Are you one of those people who daydreams about exploring far-off places, of trekking through jungles, or who just wants to finally visit Paris after years of dreaming about it? Have you put off traveling because you think it’s only for those who are bringing home huge salaries? If you’re one of the people who assumes they won’t be able to afford the plane ticket, that’s what I thought too. I’m going to explain how you can travel basically anywhere for free, by using points and miles.
My journey into the points and miles world started years ago, when I was a recent university graduate, who loved to travel, but needed (and wanted) to do it on the cheap. I knew points and miles existed, but I figured I didn’t travel enough to ever earn a free flight, and I was paralyzed by fear when it came to travel credit cards — I only had one credit card from my bank that offered me zero rewards, and so I had no idea where I should start. Now I look back, after having done so much research, and I kick myself for not trying something (carefully), and instead letting myself just avoid making a decision, therefore missing out on thousands of miles. Every day I learn more, but the points and miles world (also known as travel hacking) is complicated, and while there are plenty of websites out there to help you, your initial step should be to consider what you want to get out of your travel card.
Let’s look at the Paris example; say you want to spend a week in Paris in May. The first thing you need to do is determine how many miles it currently costs to get to Paris, during your desired dates, and with which airline you would like to fly. There are three major US airlines that are all a part of an airline alliance: American, Delta, and United. Flexibility with both your dates and airlines will be extremely helpful as you are searching.
Now that you have identified your goal, you need to determine how you can earn the miles you need. The easiest way to do this is through a credit card sign-up bonus. There are a few different credit card types, all of which offer a sign-up bonus. This is where having a preset goal helps to hone in on the best option for you. Airline branded credit cards, such as the American Airlines AAdvantage Platinum Select card, offer perks like priority boarding and free checked baggage, are a good option if you know you’re definitely going to fly with American. However if you’re considering multiple airlines, this may not be the best choice for you.
Points-based cards, such as the Chase Sapphire Preferred card, allow you to earn points that you can then transfer to a number of different airlines/frequent traveler programs. This allows much more flexibility, as long as the airline you are hoping to fly is a transfer partner. Cash back cards, like the Barclaycard Arrival Plus card, is a third option, allowing you to earn points that you can use towards removing, or “wiping off,” some or all of an airline purchase on your card statement. Since this requires the outright purchase of a ticket up-front, you may end up spending more, especially for peak season travel. Most cards will also waive the annual fee for the first year, which gives you time to try the card and see if you like it.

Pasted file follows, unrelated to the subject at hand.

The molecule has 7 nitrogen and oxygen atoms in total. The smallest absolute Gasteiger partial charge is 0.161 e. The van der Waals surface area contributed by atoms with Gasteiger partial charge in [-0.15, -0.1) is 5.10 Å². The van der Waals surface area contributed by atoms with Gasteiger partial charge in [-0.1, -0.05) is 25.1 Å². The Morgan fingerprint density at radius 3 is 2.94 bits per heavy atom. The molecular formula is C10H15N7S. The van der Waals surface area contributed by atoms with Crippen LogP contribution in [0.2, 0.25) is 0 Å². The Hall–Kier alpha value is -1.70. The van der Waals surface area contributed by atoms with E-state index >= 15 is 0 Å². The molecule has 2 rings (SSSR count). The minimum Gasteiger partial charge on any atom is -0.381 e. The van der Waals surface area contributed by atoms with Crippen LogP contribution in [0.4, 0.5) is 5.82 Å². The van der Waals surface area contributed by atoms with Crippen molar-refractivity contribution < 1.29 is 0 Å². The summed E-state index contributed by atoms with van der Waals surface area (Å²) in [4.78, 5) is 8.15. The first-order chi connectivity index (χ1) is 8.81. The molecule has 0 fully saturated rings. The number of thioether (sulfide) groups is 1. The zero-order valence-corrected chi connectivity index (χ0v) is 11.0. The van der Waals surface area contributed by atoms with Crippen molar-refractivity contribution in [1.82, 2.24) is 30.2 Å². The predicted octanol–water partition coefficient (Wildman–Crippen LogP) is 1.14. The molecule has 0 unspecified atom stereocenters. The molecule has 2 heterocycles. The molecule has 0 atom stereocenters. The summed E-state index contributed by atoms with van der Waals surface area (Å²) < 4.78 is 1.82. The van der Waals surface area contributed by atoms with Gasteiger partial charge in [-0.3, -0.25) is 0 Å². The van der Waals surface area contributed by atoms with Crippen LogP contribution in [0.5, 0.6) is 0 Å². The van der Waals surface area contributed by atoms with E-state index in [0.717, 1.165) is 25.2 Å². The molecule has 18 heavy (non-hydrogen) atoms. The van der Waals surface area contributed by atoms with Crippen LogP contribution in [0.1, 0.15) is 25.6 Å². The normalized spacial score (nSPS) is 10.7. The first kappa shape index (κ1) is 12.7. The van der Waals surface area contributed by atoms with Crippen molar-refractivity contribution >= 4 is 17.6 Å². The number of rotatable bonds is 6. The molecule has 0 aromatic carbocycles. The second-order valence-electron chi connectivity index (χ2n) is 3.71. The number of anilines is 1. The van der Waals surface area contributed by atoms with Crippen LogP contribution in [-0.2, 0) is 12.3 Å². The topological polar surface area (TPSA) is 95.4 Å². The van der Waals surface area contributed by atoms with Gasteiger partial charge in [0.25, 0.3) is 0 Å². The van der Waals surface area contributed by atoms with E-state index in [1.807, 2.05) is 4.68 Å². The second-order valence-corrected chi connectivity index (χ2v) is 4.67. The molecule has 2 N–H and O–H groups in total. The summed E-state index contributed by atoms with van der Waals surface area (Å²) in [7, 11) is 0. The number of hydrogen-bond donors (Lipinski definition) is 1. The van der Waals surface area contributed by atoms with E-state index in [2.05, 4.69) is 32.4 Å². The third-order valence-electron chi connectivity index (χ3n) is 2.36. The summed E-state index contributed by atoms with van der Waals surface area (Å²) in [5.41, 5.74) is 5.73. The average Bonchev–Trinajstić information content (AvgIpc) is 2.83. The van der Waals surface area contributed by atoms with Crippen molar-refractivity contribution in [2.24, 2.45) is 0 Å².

Now, it’s time to look at your current spending, to make sure that you will be able to meet those minimum spend requirements, which are different for every card. First, how I go about using my credit cards to get more mileage works for me, because even though I put more expenses on my card, I am in control of paying the expenses off, and am not over buying. The quickest way to earn miles is to charge more purchases that you would already be making to your card, so if you’re at a place in your life where that’s not ideal, or you’ll be tempted to overspend, I wouldn’t recommend this method for you. The stakes are higher with airline credit cards: I absolutely have to pay the balance in full every month because the interest rates on my card is high. I have met minimum spend requirements by charging big purchases, such as my car insurance that I pay twice per year, to my travel card. It’s important to note, however, that since I had been putting aside money each month for my car insurance, I knew I could pay the entire balance off.
To meet minimum spending requirements, I also have charged things for my parents, or items such as my soccer team registration, knowing I would get reimbursed for these things. If your work allows you to charge expenses and then get reimbursed, that’s basically free miles, and from a travel perspective, it’s definitely worth taking advantage of those mile balance boosters. However, from a financial perspective, you need to make sure you are in a stable place to pay off your statement before charging. I offer to pay for dinner when out with friends, and have them give me cash or Venmo me right away, to earn more miles. My Uber account is also linked to my mileage card, as well as a few other subscriptions; anything you can do to meet that minimum spend, without putting yourself at risk of being unable to pay off the card.
The moral of the story here is that there is a smart way to cheat the travel system, and that is through taking advantage of points and mileage. While it requires preparation ahead of time, so that you can know a) that you are in the right place financially to deal with a mileage card and b) what your travel goals are, you can fund your dream trip on mileage. And making your travel dreams come true while saving money is a win-win in my book.
Megan is study abroad advisor, writer, and soccer fanatic. She is often found exploring the world around her, or looking up flights ‘just to see’. She’s the blogger behind Hello Megan O, and you can find her on Twitter and Instagram.
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